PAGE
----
WASHINGTON, July 7 (Xinhua) -- A new study published on Friday in the Lancet showed that an experimental, preventive HIV-1 vaccine regimen was well-tolerated and generated comparable and robust immune responses against HIV in healthy adults and rhesus monkeys.
Also, the vaccine candidate provided 67 percent protection against infection with an HIV-like virus in monkeys, according to the study.
Based on the results from phase 1 and phase 2a clinical trials that involved nearly 300 healthy adults in Rwanda, South Africa, Thailand, Uganda and the United States, a phase 2b trial has been initiated in southern Africa to determine the safety and efficacy of the HIV-1 vaccine candidate in 2,3000 women at risk for acquiring HIV.
This is one of only five experimental HIV-1 vaccine concepts that have progressed to efficacy trials in humans in the 35 years of the global HIV/AIDS epidemic.
Previous HIV-1 vaccine candidates have typically been limited to specific regions of the world. The experimental regimens tested in this study are based on 'mosaic' vaccines that take pieces of different HIV viruses and combine them to elicit immune responses against a wide variety of HIV strains.
"This study demonstrates that the mosaic Ad26 prime, Ad26 plus gp140 boost HIV vaccine candidate induced robust immune responses in humans and monkeys with comparable magnitude, kinetics, phenotype, and durability," said Dan Barouch, director of the Center for Virology and Vaccine Research at Beth Israel Deaconess Medical Center, who led the study.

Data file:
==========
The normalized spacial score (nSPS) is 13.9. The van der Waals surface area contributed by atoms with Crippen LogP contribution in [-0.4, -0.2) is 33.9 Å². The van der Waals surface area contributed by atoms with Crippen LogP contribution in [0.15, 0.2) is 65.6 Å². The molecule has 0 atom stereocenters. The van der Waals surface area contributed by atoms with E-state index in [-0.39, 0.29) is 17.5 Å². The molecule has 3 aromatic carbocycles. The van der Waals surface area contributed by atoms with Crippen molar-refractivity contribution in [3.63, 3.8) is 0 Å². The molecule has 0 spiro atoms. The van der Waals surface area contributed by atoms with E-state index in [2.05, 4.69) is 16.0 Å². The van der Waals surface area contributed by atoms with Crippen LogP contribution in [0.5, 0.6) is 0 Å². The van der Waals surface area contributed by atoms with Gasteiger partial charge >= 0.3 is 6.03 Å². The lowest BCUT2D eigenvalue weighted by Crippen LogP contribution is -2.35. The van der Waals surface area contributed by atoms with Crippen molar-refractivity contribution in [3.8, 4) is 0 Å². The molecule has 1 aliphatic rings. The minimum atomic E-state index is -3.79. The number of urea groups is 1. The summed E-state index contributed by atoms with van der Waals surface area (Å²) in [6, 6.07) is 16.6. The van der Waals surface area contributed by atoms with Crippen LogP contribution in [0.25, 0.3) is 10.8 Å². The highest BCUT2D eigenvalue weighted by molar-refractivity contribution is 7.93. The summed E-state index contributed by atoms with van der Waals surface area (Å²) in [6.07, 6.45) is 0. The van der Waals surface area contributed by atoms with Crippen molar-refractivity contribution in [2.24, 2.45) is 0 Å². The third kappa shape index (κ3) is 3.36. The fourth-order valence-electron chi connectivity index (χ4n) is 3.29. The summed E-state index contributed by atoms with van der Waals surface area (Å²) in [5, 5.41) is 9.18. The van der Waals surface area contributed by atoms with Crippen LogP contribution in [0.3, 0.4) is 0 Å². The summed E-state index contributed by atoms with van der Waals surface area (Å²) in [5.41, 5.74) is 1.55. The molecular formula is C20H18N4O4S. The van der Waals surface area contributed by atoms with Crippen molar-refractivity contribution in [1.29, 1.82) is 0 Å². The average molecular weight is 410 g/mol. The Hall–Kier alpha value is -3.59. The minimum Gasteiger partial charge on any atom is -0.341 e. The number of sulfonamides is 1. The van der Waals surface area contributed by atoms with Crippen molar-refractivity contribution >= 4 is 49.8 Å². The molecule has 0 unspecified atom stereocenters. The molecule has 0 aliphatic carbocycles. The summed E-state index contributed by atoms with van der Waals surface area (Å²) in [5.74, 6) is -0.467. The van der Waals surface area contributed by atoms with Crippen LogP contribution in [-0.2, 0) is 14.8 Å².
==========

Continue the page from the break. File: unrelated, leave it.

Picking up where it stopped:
Almost 37 million people worldwide are living with HIV/AIDS, with an estimated 1.8 million new cases every year. A safe and effective preventative vaccine is urgently needed to curb the HIV pandemic.
In the 35 years of the HIV epidemic, only four HIV vaccine concepts have been tested in humans, and only one has provided evidence of protection in an efficacy trial in Thailand, which lowered the rate of human infection by 31 percent but the effect was considered too low to advance the vaccine to common use.
The Ad26/Ad26 plus gp140 vaccine candidate induced the greatest immune responses in humans and also provided the best protection in monkeys, resulting in complete protection against infection of SHIV, a virus similar to HIV that infects monkeys, in two-thirds of the vaccinated animals.
However, researchers said these results should be interpreted cautiously.
"The challenges in the development of an HIV vaccine are unprecedented, and the ability to induce HIV-specific immune responses does not necessarily indicate that a vaccine will protect humans from HIV infection," said Barouch.
The authors also noted the relevance of vaccine protection in rhesus monkeys to clinical efficacy in humans remains unclear, and there was no definitive immunological measurement that was known to predict protection against HIV-1 in humans.